Play It To The Bone

on December 25, 1999 by Mike Kerrigan
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   Ron Shelton wrote and directed one of the greatest movies about baseball ("Bull Durham") and one of the best about basketball ("White Guys Can't Jump"). Now he's got the triple crown with this hilarious but brutal look at two over-the-hill welterweights who get an unexpected shot at the big time.
   Woody Harrelson is Vince, a boxer who sees visions of Jesus and apologizes each time he takes the name of the Lord in vain, which is often. Antonio Banderas is Cesar, a one-time contender who moved from Madrid (which Vince thinks is in Mexico) to Philadelphia "because that's where the best fighters in the world are from." Apart from working out at the same L.A. gym, the other thing these two have in common is Grace (Lolita Davidovich), Vince's ex-girlfriend and Cesar's soon-to-be ex.
   When the fighters on the Mike Tyson undercard are suddenly unavailable--drugs in one case, death in the other--the promoter hires these two for that night's bill. With Grace at the wheel of her muscle car they are all off to Vegas.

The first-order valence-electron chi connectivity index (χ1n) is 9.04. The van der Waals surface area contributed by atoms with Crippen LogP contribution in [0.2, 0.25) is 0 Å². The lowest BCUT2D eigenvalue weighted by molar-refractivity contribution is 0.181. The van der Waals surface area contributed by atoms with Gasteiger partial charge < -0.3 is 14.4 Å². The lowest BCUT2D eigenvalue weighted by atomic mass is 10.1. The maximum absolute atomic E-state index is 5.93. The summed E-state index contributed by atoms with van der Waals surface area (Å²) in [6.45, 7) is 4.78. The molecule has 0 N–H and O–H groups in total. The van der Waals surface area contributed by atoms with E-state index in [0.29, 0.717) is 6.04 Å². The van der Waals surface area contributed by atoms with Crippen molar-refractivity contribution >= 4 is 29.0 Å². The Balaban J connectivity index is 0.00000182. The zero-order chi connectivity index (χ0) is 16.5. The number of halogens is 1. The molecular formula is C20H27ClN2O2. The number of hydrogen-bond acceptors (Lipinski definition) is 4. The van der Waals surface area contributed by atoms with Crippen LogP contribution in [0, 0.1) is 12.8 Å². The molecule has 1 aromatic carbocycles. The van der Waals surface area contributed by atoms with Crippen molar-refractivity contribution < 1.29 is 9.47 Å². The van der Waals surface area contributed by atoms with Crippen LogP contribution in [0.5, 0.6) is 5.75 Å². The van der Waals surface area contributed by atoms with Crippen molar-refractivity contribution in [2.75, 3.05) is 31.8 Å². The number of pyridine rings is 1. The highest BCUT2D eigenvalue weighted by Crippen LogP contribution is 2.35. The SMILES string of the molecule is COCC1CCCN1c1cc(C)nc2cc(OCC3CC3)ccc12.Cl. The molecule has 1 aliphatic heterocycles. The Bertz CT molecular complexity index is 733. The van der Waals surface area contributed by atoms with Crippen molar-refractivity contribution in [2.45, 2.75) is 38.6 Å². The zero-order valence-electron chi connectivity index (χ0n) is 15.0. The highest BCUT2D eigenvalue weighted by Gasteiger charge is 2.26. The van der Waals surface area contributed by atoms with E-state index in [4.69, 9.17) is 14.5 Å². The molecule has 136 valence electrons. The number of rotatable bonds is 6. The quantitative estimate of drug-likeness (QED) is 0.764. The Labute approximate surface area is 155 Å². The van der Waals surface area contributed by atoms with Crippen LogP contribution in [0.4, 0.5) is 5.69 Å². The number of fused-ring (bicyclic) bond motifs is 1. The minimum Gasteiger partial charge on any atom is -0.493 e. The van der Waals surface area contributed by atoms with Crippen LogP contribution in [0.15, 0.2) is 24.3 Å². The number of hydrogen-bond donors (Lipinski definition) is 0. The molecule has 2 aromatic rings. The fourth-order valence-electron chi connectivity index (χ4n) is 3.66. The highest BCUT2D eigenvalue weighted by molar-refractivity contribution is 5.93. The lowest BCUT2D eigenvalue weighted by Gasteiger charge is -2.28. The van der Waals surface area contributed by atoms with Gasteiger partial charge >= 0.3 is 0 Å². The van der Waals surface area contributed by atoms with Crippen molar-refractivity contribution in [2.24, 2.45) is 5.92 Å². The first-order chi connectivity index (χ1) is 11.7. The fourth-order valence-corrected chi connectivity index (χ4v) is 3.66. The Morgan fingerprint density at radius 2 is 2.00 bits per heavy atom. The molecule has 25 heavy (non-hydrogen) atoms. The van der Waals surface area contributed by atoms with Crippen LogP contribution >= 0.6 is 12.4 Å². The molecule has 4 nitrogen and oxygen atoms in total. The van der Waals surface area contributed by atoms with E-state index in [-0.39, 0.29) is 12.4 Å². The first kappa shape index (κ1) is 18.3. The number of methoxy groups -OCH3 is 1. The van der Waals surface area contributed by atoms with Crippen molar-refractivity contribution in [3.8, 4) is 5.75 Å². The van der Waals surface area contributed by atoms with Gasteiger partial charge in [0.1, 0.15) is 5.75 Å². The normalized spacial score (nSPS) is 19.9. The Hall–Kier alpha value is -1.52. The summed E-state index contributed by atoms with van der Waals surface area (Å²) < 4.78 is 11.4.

Shelton's dialogue sparkles as they bicker and bond and bicker some more. They rescue a stranded Lucy Liu ("Payback") from a man with a seriously overheated $120,000 sports car. "But what about our sexy trip to Sin City?" he wails at spinning wheels and a cloud of dust.
   Then there is the fight. It is very bloody and savage, with color and multichannel sound exceeding even the benchmark "Raging Bull," and it seems to go on forever. But it is the heart of the story as the two punch their way to redemption, only to be suckered out of much of their purse by the organizers.
   The casting is brilliant. Robert Wagner as the supercilious Vegas hotel owner and Tom Sizemore ("Bringing Out the Dead") as the demented, foul-mouthed promoter are standouts. Real boxing people are used as atmosphere, and celebrities (Kevin Costner, James Woods, Tony Curtis and many more) are added for window dressing. Rod Stewart winds up as Lucy Liu's date, only to be relieved of his wallet.
   The title, by the way, refers to doing things flat-out, all the way. Which is exactly what Shelton does with his latest look at the wide, and sometime wacky, world of sports. Starring Woody Harrelson, Antonio Banderas and Lolita Davidovich. Directed and written by Ron Shelton. Produced by Stephen Chin. A Buena Vista release. Drama/comedy. Rated R for brutal ring violence, strong sexuality including dialogue, nudity, pervasive language and some drug content. Running time: 123 min
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